As with the other three elevated railroad companies in Chicago, the goal was to create a strong transportation system which connected the outlying neighborhoods together, reducing the need for horse drawn wagons (and later automobiles).
The construction of these elevated viaducts has much been accredited to the rapid growth of Chicago near the turn of the 20th century.
The new elevated line left the Union Loop at the intersection of Wells Street and Lake Street in downtown Chicago. The Union Loop was a 35 square block loop around central Chicago.
The Northwestern Elevated continued north from the Union Loop, across the Chicago River on a bridge shared with Wells Street.
Immediately after the line turned and followed Franklin Street, before turning parallel to Orleans Street. The line then turned due west, parallel to North Avenue, and back north along Sheffield Avenue.
The line opened to Wilson Station, just a day after the deadline. The city and railroad began a standoff over this, but ultimately the railroad convinced the city to extend the deadline.
The line would inevitably completed to Evanston and Wilmette along the Chicago, Milwaukee St. Paul & Pacific tracks.
By 1907, the railroad began a branch from N. Clark and W. Roscoe Streets into Ravenswood, and ended at Lawrence Avenue and Kimball Avenue.
In 1913, the other three companies (The South Side "L", The Lake Street "L" and The Metropolitan "L") came together to form the Chicago Elevated Railways Collateral Trust, forming complete crosstown service of Chicago for the first time.
By 1924, all companies completely merged to form the Chicago Rapid Transit Company (CRA).
Following WWII, the City of Chicago and Illinois Government favored consolidating the bus, streetcar and elevated/subway operators into one company. The Chicago Transit Authority was born in 1947.
The system continued to expand through the 1950s and 1960s, with construction taking place primarily along new Interstate Highways, including The Eisenhower (I-290) and the Dan Ryan (I-90/I-94)
A new color scheme was adopted to rename the lines in 1993. The colors include: Red, Green, Blue, Pink, Brown, Purple, Yellow and Orange.
This line was renamed the Brown Line between the Union Loop (later renamed "Loop") and Clark and Roscoe. From that point to Wilmette, it was known as Red.
The Ravenswood branch would also become known as part of the Brown Line.
The Wells Street Bridge is one of the most iconic bridges in Chicago, making appearances in The Fugitive (1993), Batman Begins (2005), and the children's Disney show "Shake It Up."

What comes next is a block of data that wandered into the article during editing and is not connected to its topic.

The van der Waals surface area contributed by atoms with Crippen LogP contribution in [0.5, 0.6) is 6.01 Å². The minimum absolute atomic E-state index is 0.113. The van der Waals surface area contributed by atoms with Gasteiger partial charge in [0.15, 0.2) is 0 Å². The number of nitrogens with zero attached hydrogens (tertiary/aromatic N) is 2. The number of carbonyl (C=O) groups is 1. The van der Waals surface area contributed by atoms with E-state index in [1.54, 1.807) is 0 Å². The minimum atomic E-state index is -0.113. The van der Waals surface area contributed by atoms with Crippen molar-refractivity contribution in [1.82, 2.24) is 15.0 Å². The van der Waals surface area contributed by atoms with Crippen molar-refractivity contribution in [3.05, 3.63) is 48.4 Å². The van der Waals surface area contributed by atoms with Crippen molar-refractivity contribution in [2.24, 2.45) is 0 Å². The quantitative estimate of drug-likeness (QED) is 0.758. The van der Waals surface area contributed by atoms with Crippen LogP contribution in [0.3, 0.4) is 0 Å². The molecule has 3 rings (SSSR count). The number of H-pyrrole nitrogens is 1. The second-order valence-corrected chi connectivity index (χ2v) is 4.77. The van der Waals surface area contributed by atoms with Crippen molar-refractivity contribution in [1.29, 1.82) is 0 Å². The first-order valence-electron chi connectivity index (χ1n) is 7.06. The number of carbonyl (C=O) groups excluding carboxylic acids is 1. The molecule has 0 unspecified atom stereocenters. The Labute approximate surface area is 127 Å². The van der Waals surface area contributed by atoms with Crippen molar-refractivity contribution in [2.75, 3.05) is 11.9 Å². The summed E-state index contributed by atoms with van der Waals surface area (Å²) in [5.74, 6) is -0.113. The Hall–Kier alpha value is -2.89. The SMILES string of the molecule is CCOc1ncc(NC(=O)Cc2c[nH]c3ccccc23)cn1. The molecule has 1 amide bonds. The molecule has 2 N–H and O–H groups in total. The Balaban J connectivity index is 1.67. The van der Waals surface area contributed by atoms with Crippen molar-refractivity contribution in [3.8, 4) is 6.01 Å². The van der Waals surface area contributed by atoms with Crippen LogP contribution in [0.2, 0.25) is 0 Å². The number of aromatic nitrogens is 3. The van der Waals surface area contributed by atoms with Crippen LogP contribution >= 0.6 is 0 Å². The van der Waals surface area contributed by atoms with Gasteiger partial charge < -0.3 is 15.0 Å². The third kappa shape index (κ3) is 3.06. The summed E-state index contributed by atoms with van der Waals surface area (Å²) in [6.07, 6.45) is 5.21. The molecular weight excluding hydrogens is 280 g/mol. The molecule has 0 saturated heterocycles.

The bridge is one of the most unique structures in Chicago, and one of only two that is a double deck structure.
The lower deck of the structure carries Wells Street, while the upper deck carries CTA "L" Trains.
The fixed trunnion bascule bridge is one of the finest in Chicago, joining the ranks of many other bridges, such as Lake Street
The bridge is a double leaf style trunnion bascule bridge, with each leaf containing 8 riveted panels.
The bottom chords are curved on either end to allow the bridge to raise and lower, meaning the clear span of the river is only 184 feet, as the sides are much too low for navigation.
The substructures are made of stone and concrete, which include an ornate cut stone abutment, operators tower and stairs to the river walk on the south side.
In addition, the railroad deck contains an 11 panel, riveted Warren Pony Truss approach on the south side. One oddity about the approach span is the fact it does not contain any verticals between panels. This pony truss connects directly to an 1890s elevated viaduct, part of the CTA.
Being located in downtown Chicago, with a large system of waterways; the bridge will raise and lower many times per day. Because of how massive the structure is, it is really unique to see how the bridge moves. The trunnion feature forces the bridge to pivot as it is being raised.
The previous bridges at this location also have a lot of history. The first wooden floating bridge was built in 1840, and was destroyed by ice and replaced in 1849, again being replaced in 1856 and 1862. After the 1862 structure burned in the Great Chicago Fire of 1871, an iron swing bridge would be constructed.
Another would be built in 1888, which was converted to a double deck bridge in 1896.
The current bridge was replaced without interrupting traffic, similar to the Lake Street Bridge. Chicago Engineer of Bridges Thomas Pihlfeldt marvelled at this fact, and considered it to be his greatest achievement.
In 2013, the Chicago Department of Transportation (CDOT) opted to rehabilitate this historic bridge, instead of replace. Part of the rehabilitation included:
Replacing outer panels of each leaf, roadway stringers, bracing and the bottom chord and replace non historic railing with historic replica.
In addition, rehabilitating the bridge house, mechanical systems, substructures, and the architectural elements of the bridge.
The 5 outermost panels on each leaf would be floated into place, and put into place. These new panels replicated every detail of the original ones.
Work was completed very rapidly, with minimal closures to traffic. Work would be completed in November 2013.
The photo below is the builders plate. Below is a set of detail photos.
Above is an overview. Unfortunately, the weather did not turn out how I would have liked, and thus this bridge is on my priority list for next time.
Chicago River Railroad Bridges
|Upstream||State Street Subway|
|Downstream||Lake Street Bridge|